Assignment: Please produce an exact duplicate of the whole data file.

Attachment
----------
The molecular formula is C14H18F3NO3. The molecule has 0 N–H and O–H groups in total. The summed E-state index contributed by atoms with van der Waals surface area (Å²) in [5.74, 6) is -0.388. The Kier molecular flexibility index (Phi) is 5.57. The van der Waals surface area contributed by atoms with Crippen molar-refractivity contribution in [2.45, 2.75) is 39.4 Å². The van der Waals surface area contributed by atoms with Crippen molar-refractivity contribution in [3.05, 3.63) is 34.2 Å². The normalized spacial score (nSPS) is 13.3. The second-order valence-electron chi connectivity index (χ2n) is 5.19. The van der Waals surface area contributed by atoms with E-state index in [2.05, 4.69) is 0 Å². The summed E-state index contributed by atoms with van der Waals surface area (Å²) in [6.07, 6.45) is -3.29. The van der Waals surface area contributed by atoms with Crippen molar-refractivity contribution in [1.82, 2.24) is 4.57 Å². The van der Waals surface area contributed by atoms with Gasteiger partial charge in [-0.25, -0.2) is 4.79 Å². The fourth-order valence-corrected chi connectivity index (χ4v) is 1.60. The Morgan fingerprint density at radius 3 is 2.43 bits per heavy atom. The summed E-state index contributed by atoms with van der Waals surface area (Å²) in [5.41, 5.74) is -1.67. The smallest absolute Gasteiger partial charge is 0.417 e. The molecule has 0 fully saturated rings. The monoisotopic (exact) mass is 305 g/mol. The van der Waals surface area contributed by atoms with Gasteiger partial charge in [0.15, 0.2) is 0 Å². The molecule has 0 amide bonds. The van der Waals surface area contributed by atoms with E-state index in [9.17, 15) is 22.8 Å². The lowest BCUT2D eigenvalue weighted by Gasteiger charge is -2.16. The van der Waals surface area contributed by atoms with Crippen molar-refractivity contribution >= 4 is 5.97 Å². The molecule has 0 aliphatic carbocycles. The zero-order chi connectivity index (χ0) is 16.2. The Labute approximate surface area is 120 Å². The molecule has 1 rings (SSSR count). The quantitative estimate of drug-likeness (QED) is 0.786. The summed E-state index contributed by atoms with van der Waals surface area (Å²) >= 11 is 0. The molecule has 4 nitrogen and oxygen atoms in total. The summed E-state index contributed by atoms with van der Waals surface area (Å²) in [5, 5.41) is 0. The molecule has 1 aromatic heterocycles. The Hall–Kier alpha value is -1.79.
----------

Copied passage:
The molecular formula is C14H18F3NO3. The molecule has 0 N–H and O–H groups in total. The summed E-state index contributed by atoms with van der Waals surface area (Å²) in [5.74, 6) is -0.388. The Kier molecular flexibility index (Phi) is 5.57. The van der Waals surface area contributed by atoms with Crippen molar-refractivity contribution in [2.45, 2.75) is 39.4 Å². The van der Waals surface area contributed by atoms with Crippen molar-refractivity contribution in [3.05, 3.63) is 34.2 Å². The normalized spacial score (nSPS) is 13.3. The second-order valence-electron chi connectivity index (χ2n) is 5.19. The van der Waals surface area contributed by atoms with E-state index in [2.05, 4.69) is 0 Å². The summed E-state index contributed by atoms with van der Waals surface area (Å²) in [6.07, 6.45) is -3.29. The van der Waals surface area contributed by atoms with Crippen molar-refractivity contribution in [1.82, 2.24) is 4.57 Å². The van der Waals surface area contributed by atoms with Gasteiger partial charge in [-0.25, -0.2) is 4.79 Å². The fourth-order valence-corrected chi connectivity index (χ4v) is 1.60. The Morgan fingerprint density at radius 3 is 2.43 bits per heavy atom. The summed E-state index contributed by atoms with van der Waals surface area (Å²) in [5.41, 5.74) is -1.67. The smallest absolute Gasteiger partial charge is 0.417 e. The molecule has 0 fully saturated rings. The monoisotopic (exact) mass is 305 g/mol. The van der Waals surface area contributed by atoms with Gasteiger partial charge in [0.15, 0.2) is 0 Å². The molecule has 0 amide bonds. The van der Waals surface area contributed by atoms with E-state index in [9.17, 15) is 22.8 Å². The lowest BCUT2D eigenvalue weighted by Gasteiger charge is -2.16. The van der Waals surface area contributed by atoms with Crippen molar-refractivity contribution >= 4 is 5.97 Å². The molecule has 0 aliphatic carbocycles. The zero-order chi connectivity index (χ0) is 16.2. The Labute approximate surface area is 120 Å². The molecule has 1 rings (SSSR count). The quantitative estimate of drug-likeness (QED) is 0.786. The summed E-state index contributed by atoms with van der Waals surface area (Å²) >= 11 is 0. The molecule has 4 nitrogen and oxygen atoms in total. The summed E-state index contributed by atoms with van der Waals surface area (Å²) in [5, 5.41) is 0. The molecule has 1 aromatic heterocycles. The Hall–Kier alpha value is -1.79.